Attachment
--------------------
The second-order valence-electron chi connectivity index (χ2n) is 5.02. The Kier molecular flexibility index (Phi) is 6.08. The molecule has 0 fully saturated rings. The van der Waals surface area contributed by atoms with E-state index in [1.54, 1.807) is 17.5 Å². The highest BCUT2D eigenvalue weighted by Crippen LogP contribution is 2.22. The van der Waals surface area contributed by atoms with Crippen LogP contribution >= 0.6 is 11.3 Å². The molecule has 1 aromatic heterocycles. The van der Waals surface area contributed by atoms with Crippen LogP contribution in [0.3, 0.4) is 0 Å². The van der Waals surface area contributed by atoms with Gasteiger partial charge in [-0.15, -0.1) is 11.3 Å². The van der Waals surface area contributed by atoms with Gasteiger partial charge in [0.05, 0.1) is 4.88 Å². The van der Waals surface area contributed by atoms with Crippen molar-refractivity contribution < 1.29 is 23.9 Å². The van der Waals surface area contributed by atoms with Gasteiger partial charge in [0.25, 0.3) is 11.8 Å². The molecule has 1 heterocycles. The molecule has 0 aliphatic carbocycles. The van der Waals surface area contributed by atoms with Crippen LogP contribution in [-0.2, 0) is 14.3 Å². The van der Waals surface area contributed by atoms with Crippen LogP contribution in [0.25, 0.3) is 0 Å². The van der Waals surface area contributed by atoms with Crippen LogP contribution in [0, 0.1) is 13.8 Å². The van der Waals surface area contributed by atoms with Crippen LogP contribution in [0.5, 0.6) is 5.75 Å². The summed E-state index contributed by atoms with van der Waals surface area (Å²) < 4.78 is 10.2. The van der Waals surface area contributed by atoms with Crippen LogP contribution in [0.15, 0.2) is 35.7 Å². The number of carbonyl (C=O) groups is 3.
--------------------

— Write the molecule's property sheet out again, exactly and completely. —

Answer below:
The second-order valence-electron chi connectivity index (χ2n) is 5.02. The Kier molecular flexibility index (Phi) is 6.08. The molecule has 0 fully saturated rings. The van der Waals surface area contributed by atoms with E-state index in [1.54, 1.807) is 17.5 Å². The highest BCUT2D eigenvalue weighted by Crippen LogP contribution is 2.22. The van der Waals surface area contributed by atoms with Crippen LogP contribution >= 0.6 is 11.3 Å². The molecule has 1 aromatic heterocycles. The van der Waals surface area contributed by atoms with Crippen LogP contribution in [0.3, 0.4) is 0 Å². The van der Waals surface area contributed by atoms with Gasteiger partial charge in [-0.15, -0.1) is 11.3 Å². The van der Waals surface area contributed by atoms with Gasteiger partial charge in [0.05, 0.1) is 4.88 Å². The van der Waals surface area contributed by atoms with Crippen molar-refractivity contribution < 1.29 is 23.9 Å². The van der Waals surface area contributed by atoms with Gasteiger partial charge in [0.25, 0.3) is 11.8 Å². The molecule has 1 heterocycles. The molecule has 0 aliphatic carbocycles. The van der Waals surface area contributed by atoms with Crippen LogP contribution in [-0.2, 0) is 14.3 Å². The van der Waals surface area contributed by atoms with Crippen LogP contribution in [0.25, 0.3) is 0 Å². The van der Waals surface area contributed by atoms with Crippen LogP contribution in [0, 0.1) is 13.8 Å². The van der Waals surface area contributed by atoms with Crippen LogP contribution in [0.5, 0.6) is 5.75 Å². The summed E-state index contributed by atoms with van der Waals surface area (Å²) < 4.78 is 10.2. The van der Waals surface area contributed by atoms with Crippen LogP contribution in [0.15, 0.2) is 35.7 Å². The number of carbonyl (C=O) groups is 3.